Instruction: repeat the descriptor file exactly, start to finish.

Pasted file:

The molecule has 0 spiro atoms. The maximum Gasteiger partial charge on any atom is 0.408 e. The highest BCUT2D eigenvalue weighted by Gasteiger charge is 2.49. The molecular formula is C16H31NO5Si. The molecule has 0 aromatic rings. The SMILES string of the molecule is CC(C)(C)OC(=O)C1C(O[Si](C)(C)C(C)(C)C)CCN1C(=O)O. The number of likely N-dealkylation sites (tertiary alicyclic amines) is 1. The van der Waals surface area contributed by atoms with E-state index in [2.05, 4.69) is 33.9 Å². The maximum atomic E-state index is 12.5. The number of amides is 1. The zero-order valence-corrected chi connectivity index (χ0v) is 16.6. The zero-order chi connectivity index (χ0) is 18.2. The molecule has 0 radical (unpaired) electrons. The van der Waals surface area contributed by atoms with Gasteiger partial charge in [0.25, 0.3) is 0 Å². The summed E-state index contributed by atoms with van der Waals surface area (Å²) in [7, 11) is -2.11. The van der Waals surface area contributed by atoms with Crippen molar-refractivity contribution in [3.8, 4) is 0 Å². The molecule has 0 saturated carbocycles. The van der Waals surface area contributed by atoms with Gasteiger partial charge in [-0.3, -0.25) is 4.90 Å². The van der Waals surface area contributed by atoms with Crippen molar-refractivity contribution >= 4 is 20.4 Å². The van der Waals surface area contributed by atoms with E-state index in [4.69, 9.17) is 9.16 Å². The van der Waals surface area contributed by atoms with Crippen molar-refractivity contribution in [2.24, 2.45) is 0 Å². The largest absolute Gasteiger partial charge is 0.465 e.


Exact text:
The molecule has 0 spiro atoms. The maximum Gasteiger partial charge on any atom is 0.408 e. The highest BCUT2D eigenvalue weighted by Gasteiger charge is 2.49. The molecular formula is C16H31NO5Si. The molecule has 0 aromatic rings. The SMILES string of the molecule is CC(C)(C)OC(=O)C1C(O[Si](C)(C)C(C)(C)C)CCN1C(=O)O. The number of likely N-dealkylation sites (tertiary alicyclic amines) is 1. The van der Waals surface area contributed by atoms with E-state index in [2.05, 4.69) is 33.9 Å². The maximum atomic E-state index is 12.5. The number of amides is 1. The zero-order valence-corrected chi connectivity index (χ0v) is 16.6. The zero-order chi connectivity index (χ0) is 18.2. The molecule has 0 radical (unpaired) electrons. The van der Waals surface area contributed by atoms with Gasteiger partial charge in [0.25, 0.3) is 0 Å². The summed E-state index contributed by atoms with van der Waals surface area (Å²) in [7, 11) is -2.11. The van der Waals surface area contributed by atoms with Crippen molar-refractivity contribution in [3.8, 4) is 0 Å². The molecule has 0 saturated carbocycles. The van der Waals surface area contributed by atoms with Gasteiger partial charge in [-0.3, -0.25) is 4.90 Å². The van der Waals surface area contributed by atoms with Crippen molar-refractivity contribution >= 4 is 20.4 Å². The van der Waals surface area contributed by atoms with E-state index in [4.69, 9.17) is 9.16 Å². The van der Waals surface area contributed by atoms with Crippen molar-refractivity contribution in [2.24, 2.45) is 0 Å². The largest absolute Gasteiger partial charge is 0.465 e.